So many body checking behaviors happen in front of a mirror, but you can’t always eliminate those from your entire household. Instead, stick empowering mantras or positive affirmations on every mirror in the home. Begin to create a habit of saying the affirmations out loud each time you look in the mirror. It’s a small touch that over time, makes a huge difference. 

Take a break from situations or people who trigger you. 

If you have a friend who is always talking about dieting, take a break from being around them. If you know you’re going to be in a swimsuit soon, and that stresses you out, take a break from activities that involve bikinis. It’s okay to take a step back from people and situations that will make things harder for you as you begin to change an unhealthy behavior. 

Incorporate thought stops. 

You’ve developed the awareness you need to know when you’re engaging in body checking, so now what? When you become aware of your intent to body check, stay grounded with a thought stop statement. It can be any of the following:

I’m not going to body check because it’s likely to make me feel badly about myself. 

I don’t want to be a prisoner of my rules anymore. It’s time to make new rules. 

I’ve done this for a while, and it didn’t work for me. I’m going to try another route. 

Insert another stress-relieving coping mechanism.

Body checking is usually a coping mechanism for reducing anxiety, and without it, you might find yourself in a highly anxious situation that could lead to distress. What do you have in your toolbox to handle anxiety in a healthy way? Commit to doing that thing every time your brain tells you it’s a good time to body check. 

Get curious with yourself. 

When you find yourself body checking, use it to get super curious. When we seek to understand the why, we can better help ourselves make change. If you get caught in a body check, ask yourself the following questions. Try not to attach yourself to any emotions that come up! Be kind to yourself.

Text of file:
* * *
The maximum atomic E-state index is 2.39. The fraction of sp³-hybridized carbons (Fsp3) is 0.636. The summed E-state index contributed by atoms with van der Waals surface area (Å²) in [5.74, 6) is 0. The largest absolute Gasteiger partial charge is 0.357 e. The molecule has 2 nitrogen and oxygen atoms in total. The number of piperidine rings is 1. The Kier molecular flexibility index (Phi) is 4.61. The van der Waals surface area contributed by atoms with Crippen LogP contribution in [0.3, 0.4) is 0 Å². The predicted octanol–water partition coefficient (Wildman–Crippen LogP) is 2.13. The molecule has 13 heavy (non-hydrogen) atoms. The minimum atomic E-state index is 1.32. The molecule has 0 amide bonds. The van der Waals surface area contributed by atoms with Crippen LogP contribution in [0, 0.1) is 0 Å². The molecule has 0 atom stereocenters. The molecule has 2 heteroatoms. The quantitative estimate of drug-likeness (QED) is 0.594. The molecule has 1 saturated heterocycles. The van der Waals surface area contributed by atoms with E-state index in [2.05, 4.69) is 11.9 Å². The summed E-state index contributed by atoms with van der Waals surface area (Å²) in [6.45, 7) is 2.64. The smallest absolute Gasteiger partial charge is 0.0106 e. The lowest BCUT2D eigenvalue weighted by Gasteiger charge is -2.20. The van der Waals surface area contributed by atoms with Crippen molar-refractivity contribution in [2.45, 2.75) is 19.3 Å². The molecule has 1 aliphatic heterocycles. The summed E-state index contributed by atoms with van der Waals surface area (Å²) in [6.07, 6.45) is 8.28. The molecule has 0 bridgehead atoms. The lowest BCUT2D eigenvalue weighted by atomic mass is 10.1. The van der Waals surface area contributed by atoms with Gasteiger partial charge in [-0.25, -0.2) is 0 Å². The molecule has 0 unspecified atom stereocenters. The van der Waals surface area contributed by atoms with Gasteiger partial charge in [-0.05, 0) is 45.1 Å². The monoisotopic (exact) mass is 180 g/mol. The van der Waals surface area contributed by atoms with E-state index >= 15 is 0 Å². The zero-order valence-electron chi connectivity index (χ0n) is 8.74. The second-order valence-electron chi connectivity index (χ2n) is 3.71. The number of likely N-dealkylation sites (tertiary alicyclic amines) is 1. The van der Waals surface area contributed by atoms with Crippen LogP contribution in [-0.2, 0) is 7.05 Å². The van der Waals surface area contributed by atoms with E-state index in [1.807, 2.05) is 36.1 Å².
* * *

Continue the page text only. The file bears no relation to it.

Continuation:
What emotion am I feeling?

What do I think the body check will do for me?

Is this going to benefit my healing process?

Celebrate the wins.

Whenever you successfully swerve on a body check, celebrate! Tell a trusted loved one. Do a face mask. Take a hot bath. Take your pet on a walk. Do something kind for yourself that honors the progress you’ve made. 

Expect the setbacks…

Change isn’t linear. The day you start working on yourself isn’t the day you change. Things take time! Before you start on this habit change, remind yourself that you will have setbacks. You won’t be perfect. Knowing that you will mess up and regress is key to long-term success. Release the idea that you’ll stop forever the moment you try. That’s simply impossible!

…and have a plan for when they happen. 

Just like you want to celebrate your wins, you also want to have a plan in place to care for yourself after a setback. Whether that’s calling a friend, reading your favorite new book, taking a yoga class, or writing in your journal. Write up a plan for those days when the urge is too great. You deserve gentle care. 

What did I miss about body checking?

These tips are by no means an exhaustive list. There are so many more ways to stop body checking – the key is to find the tips that work best for you. Got any you’d like to share, or have another question about body checking? Let me know in the comments. I would be so happy to continue the conversation!